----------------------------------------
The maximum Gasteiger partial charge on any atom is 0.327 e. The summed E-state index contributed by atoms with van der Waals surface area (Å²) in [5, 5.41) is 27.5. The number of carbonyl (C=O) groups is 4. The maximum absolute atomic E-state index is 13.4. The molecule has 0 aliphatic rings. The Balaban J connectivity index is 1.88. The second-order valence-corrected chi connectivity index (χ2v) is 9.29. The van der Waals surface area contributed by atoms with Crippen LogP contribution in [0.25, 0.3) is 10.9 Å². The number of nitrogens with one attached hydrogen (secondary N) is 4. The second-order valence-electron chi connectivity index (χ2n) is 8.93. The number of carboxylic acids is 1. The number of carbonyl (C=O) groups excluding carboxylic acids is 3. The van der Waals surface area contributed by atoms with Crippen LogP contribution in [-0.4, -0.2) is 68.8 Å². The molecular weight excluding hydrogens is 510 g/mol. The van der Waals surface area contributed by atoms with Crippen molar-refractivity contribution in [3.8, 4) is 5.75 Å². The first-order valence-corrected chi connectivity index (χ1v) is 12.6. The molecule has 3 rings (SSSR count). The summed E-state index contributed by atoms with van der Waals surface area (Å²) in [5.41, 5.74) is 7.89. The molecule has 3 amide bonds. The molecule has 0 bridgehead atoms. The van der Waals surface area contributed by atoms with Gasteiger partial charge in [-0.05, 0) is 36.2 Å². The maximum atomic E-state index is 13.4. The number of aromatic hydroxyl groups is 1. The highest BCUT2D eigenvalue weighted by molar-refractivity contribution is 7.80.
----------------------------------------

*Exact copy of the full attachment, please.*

The maximum Gasteiger partial charge on any atom is 0.327 e. The summed E-state index contributed by atoms with van der Waals surface area (Å²) in [5, 5.41) is 27.5. The number of carbonyl (C=O) groups is 4. The maximum absolute atomic E-state index is 13.4. The molecule has 0 aliphatic rings. The Balaban J connectivity index is 1.88. The second-order valence-corrected chi connectivity index (χ2v) is 9.29. The van der Waals surface area contributed by atoms with Crippen LogP contribution in [0.25, 0.3) is 10.9 Å². The number of nitrogens with one attached hydrogen (secondary N) is 4. The second-order valence-electron chi connectivity index (χ2n) is 8.93. The number of carboxylic acids is 1. The number of carbonyl (C=O) groups excluding carboxylic acids is 3. The van der Waals surface area contributed by atoms with Crippen LogP contribution in [-0.4, -0.2) is 68.8 Å². The molecular weight excluding hydrogens is 510 g/mol. The van der Waals surface area contributed by atoms with Crippen molar-refractivity contribution in [3.8, 4) is 5.75 Å². The first-order valence-corrected chi connectivity index (χ1v) is 12.6. The molecule has 3 rings (SSSR count). The summed E-state index contributed by atoms with van der Waals surface area (Å²) in [5.41, 5.74) is 7.89. The molecule has 3 amide bonds. The molecule has 0 bridgehead atoms. The van der Waals surface area contributed by atoms with Gasteiger partial charge in [-0.05, 0) is 36.2 Å². The maximum atomic E-state index is 13.4. The number of aromatic hydroxyl groups is 1. The highest BCUT2D eigenvalue weighted by molar-refractivity contribution is 7.80.